"It amounts to little more than a declaration of war," it said.
Inter-Korean relations eroded considerably this year after the inauguration of hardline South Korean President Lee Myung-bak, who has drawn a string of bitter criticisms from Pyongyang.
The North regularly condemns President Lee, calling him a traitor, and recently threatened to sever all ties with the South through its official media.
Myanmar's Foreign Minister Visits North Korea
SEOUL (Yonhap) -- Myanmar's foreign minister arrived in Pyongyang on Oct. 27 and met the top diplomatic official there, more than a year after the two countries resumed diplomatic ties, the North's official news agency reported.
Foreign Minister Nyan Win met his North Korean counterpart, Pak Ui-Chun, in Pyongyang earlier in the day, a report by the North's Korean Central News Agency, monitored in Seoul, said. The report, however, did not provide details.
The following day the KCNA reported that the two foreign ministers held a meeting to discuss mutual concerns and ways to enhance friendly cooperation between their countries.
Diplomatic ties between the two countries were severed in 1983 following a bombing in Myanmar's largest city, Yangon, by North Korean secret agents targeting South Korea's then President Chun Doo-hwan. Chun was uninjured in the blast, though 21 people were killed, including four South Korean Cabinet ministers.
The two countries have worked to normalize relations over the past few years, and agreed to resume diplomatic ties last year.
The KCNA also reported that on Oct 23 a memorandum of understanding on cooperation in sports between the Physical Culture and Sports Guidance Commission of the DPRK and the Ministry of Sports of Myanmar was signed at the People's Palace of Culture in Pyongyang.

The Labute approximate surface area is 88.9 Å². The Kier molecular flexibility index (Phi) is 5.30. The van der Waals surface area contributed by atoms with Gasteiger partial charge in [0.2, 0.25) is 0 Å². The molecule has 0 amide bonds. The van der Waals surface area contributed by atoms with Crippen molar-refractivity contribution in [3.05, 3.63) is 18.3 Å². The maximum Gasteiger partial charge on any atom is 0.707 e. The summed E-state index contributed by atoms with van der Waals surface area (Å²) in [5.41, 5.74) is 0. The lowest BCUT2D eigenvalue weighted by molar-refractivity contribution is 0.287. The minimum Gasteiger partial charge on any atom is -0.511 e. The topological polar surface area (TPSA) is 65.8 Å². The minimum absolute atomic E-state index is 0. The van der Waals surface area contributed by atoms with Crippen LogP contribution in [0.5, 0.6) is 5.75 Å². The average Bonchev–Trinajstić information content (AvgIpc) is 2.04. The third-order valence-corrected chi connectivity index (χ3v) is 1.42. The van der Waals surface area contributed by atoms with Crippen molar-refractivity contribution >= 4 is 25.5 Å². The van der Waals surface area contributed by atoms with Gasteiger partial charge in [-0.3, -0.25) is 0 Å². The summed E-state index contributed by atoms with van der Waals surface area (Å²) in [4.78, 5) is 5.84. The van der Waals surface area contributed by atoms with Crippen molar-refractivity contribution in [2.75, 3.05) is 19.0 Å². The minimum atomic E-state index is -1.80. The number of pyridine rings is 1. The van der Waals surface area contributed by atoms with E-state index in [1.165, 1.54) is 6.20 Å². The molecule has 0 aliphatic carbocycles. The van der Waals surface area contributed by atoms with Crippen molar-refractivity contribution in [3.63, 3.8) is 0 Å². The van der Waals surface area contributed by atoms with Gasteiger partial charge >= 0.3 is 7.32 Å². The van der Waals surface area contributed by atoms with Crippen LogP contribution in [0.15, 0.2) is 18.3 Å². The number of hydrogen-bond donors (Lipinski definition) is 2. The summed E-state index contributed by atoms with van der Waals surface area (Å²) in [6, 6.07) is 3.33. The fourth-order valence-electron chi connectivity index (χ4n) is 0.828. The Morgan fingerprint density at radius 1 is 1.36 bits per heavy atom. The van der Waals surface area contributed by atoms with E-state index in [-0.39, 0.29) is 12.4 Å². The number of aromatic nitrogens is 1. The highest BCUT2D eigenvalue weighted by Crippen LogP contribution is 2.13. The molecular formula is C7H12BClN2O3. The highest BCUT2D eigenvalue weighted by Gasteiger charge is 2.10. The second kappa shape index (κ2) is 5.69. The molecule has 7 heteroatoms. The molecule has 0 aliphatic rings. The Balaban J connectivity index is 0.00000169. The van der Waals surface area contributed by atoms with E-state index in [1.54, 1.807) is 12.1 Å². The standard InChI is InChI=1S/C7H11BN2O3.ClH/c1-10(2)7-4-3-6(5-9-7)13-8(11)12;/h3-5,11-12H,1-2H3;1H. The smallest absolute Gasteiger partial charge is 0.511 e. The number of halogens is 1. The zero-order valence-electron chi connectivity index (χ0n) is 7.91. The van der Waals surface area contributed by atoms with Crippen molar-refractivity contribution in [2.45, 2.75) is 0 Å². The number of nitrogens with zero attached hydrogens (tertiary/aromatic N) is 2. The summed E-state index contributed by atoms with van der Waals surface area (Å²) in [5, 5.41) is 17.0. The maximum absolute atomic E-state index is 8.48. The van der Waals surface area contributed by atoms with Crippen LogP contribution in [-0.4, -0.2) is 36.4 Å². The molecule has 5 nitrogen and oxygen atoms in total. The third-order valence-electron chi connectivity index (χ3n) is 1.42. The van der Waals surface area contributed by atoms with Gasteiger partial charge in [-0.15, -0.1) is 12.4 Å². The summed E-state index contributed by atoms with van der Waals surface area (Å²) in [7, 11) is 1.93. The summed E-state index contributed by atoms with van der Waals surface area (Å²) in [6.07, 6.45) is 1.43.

N.K. Threatens 'Preemptive Strike' More Powerful Than Nuclear Weapon
SEOUL (Yonhap) -- North Korea on Oct. 28 threatened South Korea with a strike "more powerful than nuclear weapons" should Seoul show any sign of launching a preemptive strike against the communist nation.
The threat came one day after Pyongyang, in a brief military dialogue with the South, accused the Seoul government of ignoring, if not actively promoting, the spread of what it called anti-communist propaganda leaflets by South Korean civic organizations.
"We clarify our stand that should the South Korean puppet authorities continue scattering leaflets and conducting a smear campaign with sheer fabrications, our army will take a resolute practical action as we have already warned," the North's official Korean Central News Agency (KCNA) quoted an unidentified spokesman for the country's delegation to inter-Korean military talks as saying.
The spokesman went on to claim that South Korean officials, including Defense Minister Lee Sang-hee, have officially chosen a preemptive strike as their primary strategy in case conflict erupts with the North and warned such an attempt will be countered with North Korea's own, more powerful and advanced preemptive strike.
"Our advanced preemptive strike... will be beyond imagination and will rely on means more powerful than a nuclear weapon," he was quoted as saying.
North Korea set off a nuclear device in 2006 in its first-ever nuclear weapons test. It is believed to have some 40 kilograms of plutonium, enough to produce six to eight nuclear bombs, according to South Korean officials.
The spokesman nonetheless urged the South Korean government to resume talks with his nation, saying "practical actions are more important than lip-service."
Pyongyang cut off most of its official dialogue channels with Seoul after South Korea's Lee Myung-bak was inaugurated in February with a pledge to take a tougher stance than his two liberal predecessors, Kim Dae-jung and Roh Moo-hyun, against the communist North. Both Kim and Roh held historic summits with North Korean leader Kim Jong-il in the North Korean capital Pyongyang during their administrations.